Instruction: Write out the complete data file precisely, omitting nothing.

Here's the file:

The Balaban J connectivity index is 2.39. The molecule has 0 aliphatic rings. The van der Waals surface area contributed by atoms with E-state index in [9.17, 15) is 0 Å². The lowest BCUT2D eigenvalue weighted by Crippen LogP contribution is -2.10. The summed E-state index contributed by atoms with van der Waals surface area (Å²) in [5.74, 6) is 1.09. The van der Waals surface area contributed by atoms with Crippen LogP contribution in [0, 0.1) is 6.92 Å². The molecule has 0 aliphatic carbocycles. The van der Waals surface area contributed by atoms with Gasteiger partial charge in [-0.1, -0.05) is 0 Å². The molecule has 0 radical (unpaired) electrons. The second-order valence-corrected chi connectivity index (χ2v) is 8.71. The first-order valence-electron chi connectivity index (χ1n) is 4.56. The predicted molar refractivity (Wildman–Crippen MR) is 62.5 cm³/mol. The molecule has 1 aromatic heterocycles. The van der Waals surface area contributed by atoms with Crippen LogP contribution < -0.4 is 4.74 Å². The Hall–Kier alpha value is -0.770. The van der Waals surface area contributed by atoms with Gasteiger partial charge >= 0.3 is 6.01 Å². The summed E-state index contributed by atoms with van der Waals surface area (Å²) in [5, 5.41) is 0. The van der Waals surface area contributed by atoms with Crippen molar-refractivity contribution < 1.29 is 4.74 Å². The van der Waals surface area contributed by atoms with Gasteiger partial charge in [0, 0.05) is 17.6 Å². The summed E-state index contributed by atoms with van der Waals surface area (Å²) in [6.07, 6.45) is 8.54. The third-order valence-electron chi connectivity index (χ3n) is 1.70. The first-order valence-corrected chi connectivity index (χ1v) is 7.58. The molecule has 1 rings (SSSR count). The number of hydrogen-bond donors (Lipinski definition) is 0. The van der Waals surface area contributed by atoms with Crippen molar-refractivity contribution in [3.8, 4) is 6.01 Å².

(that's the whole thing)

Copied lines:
The Balaban J connectivity index is 2.39. The molecule has 0 aliphatic rings. The van der Waals surface area contributed by atoms with E-state index in [9.17, 15) is 0 Å². The lowest BCUT2D eigenvalue weighted by Crippen LogP contribution is -2.10. The summed E-state index contributed by atoms with van der Waals surface area (Å²) in [5.74, 6) is 1.09. The van der Waals surface area contributed by atoms with Crippen LogP contribution in [0, 0.1) is 6.92 Å². The molecule has 0 aliphatic carbocycles. The van der Waals surface area contributed by atoms with Gasteiger partial charge in [-0.1, -0.05) is 0 Å². The molecule has 0 radical (unpaired) electrons. The second-order valence-corrected chi connectivity index (χ2v) is 8.71. The first-order valence-electron chi connectivity index (χ1n) is 4.56. The predicted molar refractivity (Wildman–Crippen MR) is 62.5 cm³/mol. The molecule has 1 aromatic heterocycles. The van der Waals surface area contributed by atoms with Crippen LogP contribution < -0.4 is 4.74 Å². The Hall–Kier alpha value is -0.770. The van der Waals surface area contributed by atoms with Gasteiger partial charge >= 0.3 is 6.01 Å². The summed E-state index contributed by atoms with van der Waals surface area (Å²) in [5, 5.41) is 0. The van der Waals surface area contributed by atoms with Crippen molar-refractivity contribution < 1.29 is 4.74 Å². The van der Waals surface area contributed by atoms with Gasteiger partial charge in [0, 0.05) is 17.6 Å². The summed E-state index contributed by atoms with van der Waals surface area (Å²) in [6.07, 6.45) is 8.54. The third-order valence-electron chi connectivity index (χ3n) is 1.70. The first-order valence-corrected chi connectivity index (χ1v) is 7.58. The molecule has 1 rings (SSSR count). The number of hydrogen-bond donors (Lipinski definition) is 0. The van der Waals surface area contributed by atoms with Crippen molar-refractivity contribution in [3.8, 4) is 6.01 Å².